The ancient Inca road system nowadays spanning six countries in South America was granted the title of World Heritage by the UN cultural agency Unesco. Spanning over 30,000 km, it connects today’s states Argentina, Bolivia, Chile, Colombia, Ecuador and Peru. The six nations together had launched the bid for nomination.
Qhapac Ñan road system is one of the most important testimonies of pre-Columbian culture in South America. It was in use over 400 years and reached its height in the 15th century. The fact that it is still in good condition proves the effort in time and material invested by the builders. Building of parts of it had begun long before the Inca reign.
During its height it linked some 40,000 people and was used by traders, travellors and soldiers. Of special importance was the quick and save passage it offered to the messengers of the Inca rulers. After 1526, the Spanish conquistadores eventually made their way over the sheer endless paths climbing up and down the mountains.
Unesco informs: „Qhapac Ñan, Andean Road System is an extensive Inca communication, trade and defense network. Constructed by the Incas over several centuries and partly based on pre-Inca infrastructure, this extraordinary network through one of the world’s most extreme geographical terrains, linked the snow-capped peaks of the Andes – at an altitude of more than 6,000 metres – to the coast, running through hot rainforests, fertile valleys and absolute deserts. It reached its maximum expansion in the 15th century, when it spread across the length and breadth of the Andes. The Qhapac Ñan Andean Road System includes 273 component sites, spreading over more than 6,000 kilometres. They were selected to highlight the social, political, architectural and engineering achievements of the network, along with its associated infrastructure for trade, accommodation and storage, and sites of religious significance.“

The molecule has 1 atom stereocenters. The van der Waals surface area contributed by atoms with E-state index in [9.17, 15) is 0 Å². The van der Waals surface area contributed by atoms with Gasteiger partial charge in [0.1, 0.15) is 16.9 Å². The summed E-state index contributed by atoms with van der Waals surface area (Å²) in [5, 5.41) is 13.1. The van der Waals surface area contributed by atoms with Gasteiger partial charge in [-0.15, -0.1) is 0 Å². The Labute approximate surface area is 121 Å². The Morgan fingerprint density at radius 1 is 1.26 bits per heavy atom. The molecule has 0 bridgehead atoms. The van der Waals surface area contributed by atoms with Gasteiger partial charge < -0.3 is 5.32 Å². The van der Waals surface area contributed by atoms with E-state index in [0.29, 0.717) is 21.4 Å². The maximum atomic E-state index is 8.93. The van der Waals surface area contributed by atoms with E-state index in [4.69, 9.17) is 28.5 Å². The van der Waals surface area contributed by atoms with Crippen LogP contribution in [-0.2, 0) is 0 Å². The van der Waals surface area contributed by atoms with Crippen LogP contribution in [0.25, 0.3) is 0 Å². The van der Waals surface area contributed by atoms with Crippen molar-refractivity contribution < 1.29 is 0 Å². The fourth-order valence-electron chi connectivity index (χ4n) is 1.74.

(26.06.2014, USA: 06.26.2014)